Risa Wexler





Illustration credit: A.E. Kieren

Risa Wexler, Senior director of media and US digital acceleration, Pfizer

On her LinkedIn page, Wexler lists her title as “chief media and digital nerd.” While her actual title is a bit more involved—see above—the shorthand one does a fine job of distilling her obvious enthusiasm for all things digital.

Officially, she leads Pfizer's media practice and its US Digital Accelerator (USDA) group, which focuses on creating new ways to deliver information to benefit patients. “Figuring out the intersection of what patients value and what's possible is our special sauce,” Wexler says. “Then we work to make it happen. We're challenging the status quo.”

For example, the USDA team set out to see if a pharma company could participate in a true two-way dialogue on social media—a risky proposition, given the FDA's broadly outlined rules on social media. The end result? The largest menopause community on Facebook, replete with compliant responses from Pfizer in real time.

“I'm not sure anyone else is doing that without the lag of putting comments and replies in quarantine as they come in and then running them through legal and regulatory,” Wexler notes. “We figured out how to do it, found new agencies to do it with us and created an organizational structure and process to do it in a timely and compliant way.”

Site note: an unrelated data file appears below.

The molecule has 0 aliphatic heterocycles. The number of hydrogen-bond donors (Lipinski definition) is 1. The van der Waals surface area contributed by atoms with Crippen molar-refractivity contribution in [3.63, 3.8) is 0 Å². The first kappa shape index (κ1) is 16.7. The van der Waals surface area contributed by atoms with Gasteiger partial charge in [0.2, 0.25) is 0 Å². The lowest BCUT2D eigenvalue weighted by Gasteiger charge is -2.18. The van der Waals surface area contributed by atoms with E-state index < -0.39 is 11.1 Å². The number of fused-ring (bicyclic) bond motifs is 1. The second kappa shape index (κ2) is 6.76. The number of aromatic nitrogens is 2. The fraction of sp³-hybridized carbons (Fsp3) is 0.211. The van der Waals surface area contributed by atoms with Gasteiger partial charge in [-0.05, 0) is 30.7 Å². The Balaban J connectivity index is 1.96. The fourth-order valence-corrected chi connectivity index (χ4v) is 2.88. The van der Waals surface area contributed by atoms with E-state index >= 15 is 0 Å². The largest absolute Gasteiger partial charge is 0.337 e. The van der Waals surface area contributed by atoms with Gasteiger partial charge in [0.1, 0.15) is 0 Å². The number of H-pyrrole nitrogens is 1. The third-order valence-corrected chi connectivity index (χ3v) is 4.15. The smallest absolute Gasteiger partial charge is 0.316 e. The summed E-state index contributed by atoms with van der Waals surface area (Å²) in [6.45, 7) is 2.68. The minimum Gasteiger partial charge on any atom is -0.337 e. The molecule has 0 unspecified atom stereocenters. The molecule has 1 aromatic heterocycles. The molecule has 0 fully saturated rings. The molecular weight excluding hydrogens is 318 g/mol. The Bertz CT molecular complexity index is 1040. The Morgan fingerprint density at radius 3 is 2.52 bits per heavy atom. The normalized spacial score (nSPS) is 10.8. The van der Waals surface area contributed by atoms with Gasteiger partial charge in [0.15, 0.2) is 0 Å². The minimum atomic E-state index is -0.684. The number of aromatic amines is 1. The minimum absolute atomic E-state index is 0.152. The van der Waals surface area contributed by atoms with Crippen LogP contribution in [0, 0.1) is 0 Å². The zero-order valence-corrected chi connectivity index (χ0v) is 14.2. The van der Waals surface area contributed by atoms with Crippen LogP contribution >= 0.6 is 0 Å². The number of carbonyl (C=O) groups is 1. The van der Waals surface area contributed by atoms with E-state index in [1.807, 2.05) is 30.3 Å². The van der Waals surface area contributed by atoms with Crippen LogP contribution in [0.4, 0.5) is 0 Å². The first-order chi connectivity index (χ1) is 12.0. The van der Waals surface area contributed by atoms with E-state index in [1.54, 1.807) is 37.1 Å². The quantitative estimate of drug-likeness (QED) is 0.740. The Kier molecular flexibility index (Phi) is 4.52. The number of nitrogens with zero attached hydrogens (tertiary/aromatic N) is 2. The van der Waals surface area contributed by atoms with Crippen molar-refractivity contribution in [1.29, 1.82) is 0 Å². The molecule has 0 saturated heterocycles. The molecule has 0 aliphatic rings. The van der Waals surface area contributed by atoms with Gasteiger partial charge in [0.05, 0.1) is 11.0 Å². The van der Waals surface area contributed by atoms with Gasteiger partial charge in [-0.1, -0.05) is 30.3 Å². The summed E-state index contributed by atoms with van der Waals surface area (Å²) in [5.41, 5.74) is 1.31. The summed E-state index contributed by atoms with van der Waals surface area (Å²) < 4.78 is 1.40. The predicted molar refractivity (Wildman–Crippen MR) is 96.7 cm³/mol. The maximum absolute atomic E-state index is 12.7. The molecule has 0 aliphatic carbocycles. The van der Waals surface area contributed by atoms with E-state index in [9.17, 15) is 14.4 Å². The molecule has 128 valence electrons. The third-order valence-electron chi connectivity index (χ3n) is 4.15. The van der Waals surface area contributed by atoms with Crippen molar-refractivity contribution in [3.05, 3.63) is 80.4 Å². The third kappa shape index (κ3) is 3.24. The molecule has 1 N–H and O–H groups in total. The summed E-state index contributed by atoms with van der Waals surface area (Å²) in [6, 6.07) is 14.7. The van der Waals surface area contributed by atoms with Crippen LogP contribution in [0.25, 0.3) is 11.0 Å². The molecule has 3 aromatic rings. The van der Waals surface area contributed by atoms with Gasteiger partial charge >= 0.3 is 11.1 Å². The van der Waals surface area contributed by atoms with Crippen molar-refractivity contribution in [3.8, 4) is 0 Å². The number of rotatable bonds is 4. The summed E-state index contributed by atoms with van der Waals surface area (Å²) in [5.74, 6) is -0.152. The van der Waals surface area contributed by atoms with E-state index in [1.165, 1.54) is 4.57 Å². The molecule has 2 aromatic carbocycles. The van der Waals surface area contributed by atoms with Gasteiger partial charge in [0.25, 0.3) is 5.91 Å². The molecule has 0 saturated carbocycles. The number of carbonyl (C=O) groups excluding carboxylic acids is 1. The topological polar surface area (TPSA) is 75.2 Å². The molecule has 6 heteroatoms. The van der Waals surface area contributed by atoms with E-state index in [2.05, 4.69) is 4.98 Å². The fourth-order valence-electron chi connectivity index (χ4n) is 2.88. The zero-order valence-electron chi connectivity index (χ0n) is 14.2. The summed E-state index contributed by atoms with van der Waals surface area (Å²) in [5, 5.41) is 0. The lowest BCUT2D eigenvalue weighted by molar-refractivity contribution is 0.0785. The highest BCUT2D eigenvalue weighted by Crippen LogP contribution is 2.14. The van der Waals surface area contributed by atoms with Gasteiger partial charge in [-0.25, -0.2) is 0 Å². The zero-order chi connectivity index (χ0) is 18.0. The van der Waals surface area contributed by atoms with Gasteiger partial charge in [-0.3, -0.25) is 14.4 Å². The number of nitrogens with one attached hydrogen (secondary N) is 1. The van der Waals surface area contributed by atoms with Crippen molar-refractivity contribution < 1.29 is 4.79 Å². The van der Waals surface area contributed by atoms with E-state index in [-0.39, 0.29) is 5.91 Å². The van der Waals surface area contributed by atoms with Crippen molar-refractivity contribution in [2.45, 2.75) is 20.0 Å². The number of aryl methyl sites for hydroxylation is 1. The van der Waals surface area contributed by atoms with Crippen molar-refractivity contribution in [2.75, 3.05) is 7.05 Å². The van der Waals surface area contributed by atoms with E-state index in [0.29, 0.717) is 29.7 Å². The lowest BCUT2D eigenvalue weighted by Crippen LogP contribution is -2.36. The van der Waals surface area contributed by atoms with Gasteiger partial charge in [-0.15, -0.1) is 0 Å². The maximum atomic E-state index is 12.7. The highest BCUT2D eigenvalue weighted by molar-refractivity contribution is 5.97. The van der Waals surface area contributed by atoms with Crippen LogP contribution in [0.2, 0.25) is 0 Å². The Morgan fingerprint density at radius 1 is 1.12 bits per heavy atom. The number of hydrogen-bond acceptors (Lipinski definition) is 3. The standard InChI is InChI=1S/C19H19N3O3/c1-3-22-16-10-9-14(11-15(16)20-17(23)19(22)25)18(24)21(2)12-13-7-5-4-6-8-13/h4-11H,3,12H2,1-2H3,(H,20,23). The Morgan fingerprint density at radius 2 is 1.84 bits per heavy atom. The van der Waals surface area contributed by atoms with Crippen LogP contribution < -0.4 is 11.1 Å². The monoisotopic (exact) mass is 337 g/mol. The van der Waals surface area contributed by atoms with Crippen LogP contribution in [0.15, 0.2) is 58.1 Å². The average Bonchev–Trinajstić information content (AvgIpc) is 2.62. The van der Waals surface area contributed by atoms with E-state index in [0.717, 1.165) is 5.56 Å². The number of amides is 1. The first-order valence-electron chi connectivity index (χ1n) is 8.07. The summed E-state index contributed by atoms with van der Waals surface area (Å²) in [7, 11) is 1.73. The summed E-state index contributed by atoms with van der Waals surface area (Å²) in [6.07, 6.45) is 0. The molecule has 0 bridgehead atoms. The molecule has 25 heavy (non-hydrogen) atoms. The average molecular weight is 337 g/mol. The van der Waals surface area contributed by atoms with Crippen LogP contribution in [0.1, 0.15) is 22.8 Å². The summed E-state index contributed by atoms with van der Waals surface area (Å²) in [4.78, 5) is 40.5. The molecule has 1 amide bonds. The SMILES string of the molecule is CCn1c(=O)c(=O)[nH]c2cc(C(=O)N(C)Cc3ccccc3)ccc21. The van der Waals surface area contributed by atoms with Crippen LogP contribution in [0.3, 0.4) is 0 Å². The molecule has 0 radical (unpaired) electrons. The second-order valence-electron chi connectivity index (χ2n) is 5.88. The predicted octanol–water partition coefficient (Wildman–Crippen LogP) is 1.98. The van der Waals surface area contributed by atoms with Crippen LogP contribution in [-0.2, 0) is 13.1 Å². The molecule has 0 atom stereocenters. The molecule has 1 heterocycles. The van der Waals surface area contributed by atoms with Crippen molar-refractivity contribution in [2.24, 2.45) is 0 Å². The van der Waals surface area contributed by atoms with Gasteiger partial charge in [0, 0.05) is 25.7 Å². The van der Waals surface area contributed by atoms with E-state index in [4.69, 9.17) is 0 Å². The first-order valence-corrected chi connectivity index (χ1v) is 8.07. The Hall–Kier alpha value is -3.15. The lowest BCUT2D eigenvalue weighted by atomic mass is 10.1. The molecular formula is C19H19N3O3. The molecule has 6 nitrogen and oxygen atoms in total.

To hear her tell it, it was a mind-over-matter situation. “Everyone said it couldn't be done,” Wexler continues. “But our USDA team and internal brand partners started by posing the question, ‘How can we do this the right way?' That really empowered us to solve it.” Indeed, Wexler's group attempts to approach every decision from a patient perspective. “Patients need information, and we have lots of it. So how can we share it in ways that are useful?” Wexler asks. “We must move beyond the old ways of communicating.”

Along those lines, the USDA team plans to push forward with an ambitious innovation agenda. “Innovation in advertising is not limited to paid/earned media,” Wexler says. “There's a tendency to overcomplicate and mystify all of this and a tendency to think there is a magic bullet—something no one is doing or has done before—but it's the user experience that matters. If we keep this as our true north, the patient gets what they need to get healthy. That's all we're after.”


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